The National Animal Health Monitoring System (NAHMS) indicates that less than 20% of producers use a form of pregnancy diagnosis. These numbers are surprisingly poor considering the opportunity cost of diagnosing nonpregnant cows. Generally the average overall pregnancy rates after a breeding season of 60 to 120 days tends to be about 88 to 94%. Greater pregnancy rates than this can be achieved occasionally, yet poorer pregnancy rates are more frequent. Considering the annual feed costs associated with maintaining a female through the five to eight month winter feeding period are usually greater than $175. Therefore, for every nonpregnant cow removed from the herd prior to winter could result in significant savings.

Pregnancy diagnosis can be simply performed at the time that cattle work their cattle during the fall vaccination schedule or even at the time of weaning. There are two practical methods that can be utilized for pregnancy diagnosis in beef herds: 1) rectal palpation; or 2) transrectal ultrasonography. Rectal palpation is an accurate form of pregnancy diagnosis that can be performed after day 35 of pregnancy. Most veterinarians are proficient at pregnancy diagnosis in the form of rectal palpation and it is a simple procedure that requires little time in the cattle handling facility. However, rectal palpation does not provide any information about the viability of the embryo/fetus. Therefore, some animals with a nonviable embryo or fetus or in the process of degenerating might be diagnosed as pregnant.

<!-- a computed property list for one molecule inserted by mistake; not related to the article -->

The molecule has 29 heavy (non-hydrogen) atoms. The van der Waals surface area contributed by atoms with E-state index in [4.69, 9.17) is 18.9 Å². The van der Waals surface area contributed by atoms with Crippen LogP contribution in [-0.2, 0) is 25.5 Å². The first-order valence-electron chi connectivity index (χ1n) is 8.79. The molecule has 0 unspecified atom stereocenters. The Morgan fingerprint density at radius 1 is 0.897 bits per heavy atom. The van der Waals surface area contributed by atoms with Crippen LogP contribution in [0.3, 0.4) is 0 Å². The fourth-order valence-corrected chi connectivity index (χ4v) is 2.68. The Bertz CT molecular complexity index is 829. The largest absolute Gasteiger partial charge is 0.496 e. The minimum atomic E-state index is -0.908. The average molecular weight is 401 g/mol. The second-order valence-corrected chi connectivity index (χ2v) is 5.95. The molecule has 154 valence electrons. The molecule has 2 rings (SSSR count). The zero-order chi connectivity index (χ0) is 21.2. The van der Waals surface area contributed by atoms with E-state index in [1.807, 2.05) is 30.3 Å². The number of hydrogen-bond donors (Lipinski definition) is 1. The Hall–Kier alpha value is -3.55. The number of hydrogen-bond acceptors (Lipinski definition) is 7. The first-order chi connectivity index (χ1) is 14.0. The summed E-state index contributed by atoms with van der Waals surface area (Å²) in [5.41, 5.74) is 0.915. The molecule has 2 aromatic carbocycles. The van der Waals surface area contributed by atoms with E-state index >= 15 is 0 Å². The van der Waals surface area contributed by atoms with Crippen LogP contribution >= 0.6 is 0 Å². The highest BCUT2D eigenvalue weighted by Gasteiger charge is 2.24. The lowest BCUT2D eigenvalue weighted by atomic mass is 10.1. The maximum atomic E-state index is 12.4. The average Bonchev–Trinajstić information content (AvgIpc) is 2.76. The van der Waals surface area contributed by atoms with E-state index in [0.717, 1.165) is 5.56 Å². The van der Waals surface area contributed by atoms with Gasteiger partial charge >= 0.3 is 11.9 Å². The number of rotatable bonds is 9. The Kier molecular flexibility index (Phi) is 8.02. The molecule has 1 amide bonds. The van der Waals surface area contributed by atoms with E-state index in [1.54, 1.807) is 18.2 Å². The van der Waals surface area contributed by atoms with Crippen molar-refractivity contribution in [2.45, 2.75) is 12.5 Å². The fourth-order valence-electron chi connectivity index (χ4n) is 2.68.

Japan, U.S. ministers may discuss beef in London

Japan, U.S. ministers may discuss beef in London

KTIC Radio